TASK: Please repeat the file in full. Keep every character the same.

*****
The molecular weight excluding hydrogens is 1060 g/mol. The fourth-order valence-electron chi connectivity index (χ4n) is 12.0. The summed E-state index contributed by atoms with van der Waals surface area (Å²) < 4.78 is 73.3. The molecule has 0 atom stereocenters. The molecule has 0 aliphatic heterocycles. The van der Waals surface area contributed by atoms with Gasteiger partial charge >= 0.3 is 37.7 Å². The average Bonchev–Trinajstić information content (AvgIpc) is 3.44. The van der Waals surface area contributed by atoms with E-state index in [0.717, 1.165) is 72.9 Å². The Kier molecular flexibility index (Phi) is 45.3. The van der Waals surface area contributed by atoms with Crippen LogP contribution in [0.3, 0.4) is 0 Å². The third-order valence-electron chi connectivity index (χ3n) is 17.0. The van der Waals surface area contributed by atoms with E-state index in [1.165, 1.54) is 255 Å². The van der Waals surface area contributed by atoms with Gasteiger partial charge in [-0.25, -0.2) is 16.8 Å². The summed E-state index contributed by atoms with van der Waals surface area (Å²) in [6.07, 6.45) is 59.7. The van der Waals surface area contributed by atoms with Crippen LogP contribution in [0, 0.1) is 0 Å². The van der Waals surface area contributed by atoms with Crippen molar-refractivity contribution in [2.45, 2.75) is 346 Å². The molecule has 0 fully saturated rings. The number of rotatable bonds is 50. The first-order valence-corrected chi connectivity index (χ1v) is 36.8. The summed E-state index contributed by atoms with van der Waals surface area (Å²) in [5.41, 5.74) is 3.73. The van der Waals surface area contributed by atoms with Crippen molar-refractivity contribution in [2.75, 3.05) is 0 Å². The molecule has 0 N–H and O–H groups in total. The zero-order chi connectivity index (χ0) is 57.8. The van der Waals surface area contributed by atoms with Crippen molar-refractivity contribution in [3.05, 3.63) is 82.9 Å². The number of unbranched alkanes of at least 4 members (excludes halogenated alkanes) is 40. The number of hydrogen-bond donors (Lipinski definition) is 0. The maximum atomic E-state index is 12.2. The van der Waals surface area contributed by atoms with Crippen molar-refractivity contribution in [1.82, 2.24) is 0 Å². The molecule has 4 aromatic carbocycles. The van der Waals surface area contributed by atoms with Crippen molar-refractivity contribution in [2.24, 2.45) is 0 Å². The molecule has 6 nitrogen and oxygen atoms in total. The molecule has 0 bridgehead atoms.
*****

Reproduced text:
The molecular weight excluding hydrogens is 1060 g/mol. The fourth-order valence-electron chi connectivity index (χ4n) is 12.0. The summed E-state index contributed by atoms with van der Waals surface area (Å²) < 4.78 is 73.3. The molecule has 0 atom stereocenters. The molecule has 0 aliphatic heterocycles. The van der Waals surface area contributed by atoms with Gasteiger partial charge >= 0.3 is 37.7 Å². The average Bonchev–Trinajstić information content (AvgIpc) is 3.44. The van der Waals surface area contributed by atoms with E-state index in [0.717, 1.165) is 72.9 Å². The Kier molecular flexibility index (Phi) is 45.3. The van der Waals surface area contributed by atoms with Crippen LogP contribution in [0.3, 0.4) is 0 Å². The third-order valence-electron chi connectivity index (χ3n) is 17.0. The van der Waals surface area contributed by atoms with E-state index in [1.165, 1.54) is 255 Å². The van der Waals surface area contributed by atoms with Gasteiger partial charge in [-0.25, -0.2) is 16.8 Å². The summed E-state index contributed by atoms with van der Waals surface area (Å²) in [6.07, 6.45) is 59.7. The van der Waals surface area contributed by atoms with Crippen LogP contribution in [0, 0.1) is 0 Å². The van der Waals surface area contributed by atoms with Crippen molar-refractivity contribution in [2.45, 2.75) is 346 Å². The molecule has 0 fully saturated rings. The number of rotatable bonds is 50. The first-order valence-corrected chi connectivity index (χ1v) is 36.8. The summed E-state index contributed by atoms with van der Waals surface area (Å²) in [5.41, 5.74) is 3.73. The van der Waals surface area contributed by atoms with Crippen molar-refractivity contribution in [2.75, 3.05) is 0 Å². The molecule has 0 N–H and O–H groups in total. The zero-order chi connectivity index (χ0) is 57.8. The van der Waals surface area contributed by atoms with Crippen molar-refractivity contribution in [3.05, 3.63) is 82.9 Å². The number of unbranched alkanes of at least 4 members (excludes halogenated alkanes) is 40. The number of hydrogen-bond donors (Lipinski definition) is 0. The maximum atomic E-state index is 12.2. The van der Waals surface area contributed by atoms with Crippen molar-refractivity contribution in [1.82, 2.24) is 0 Å². The molecule has 4 aromatic carbocycles. The van der Waals surface area contributed by atoms with Crippen molar-refractivity contribution in [2.24, 2.45) is 0 Å². The molecule has 6 nitrogen and oxygen atoms in total. The molecule has 0 bridgehead atoms.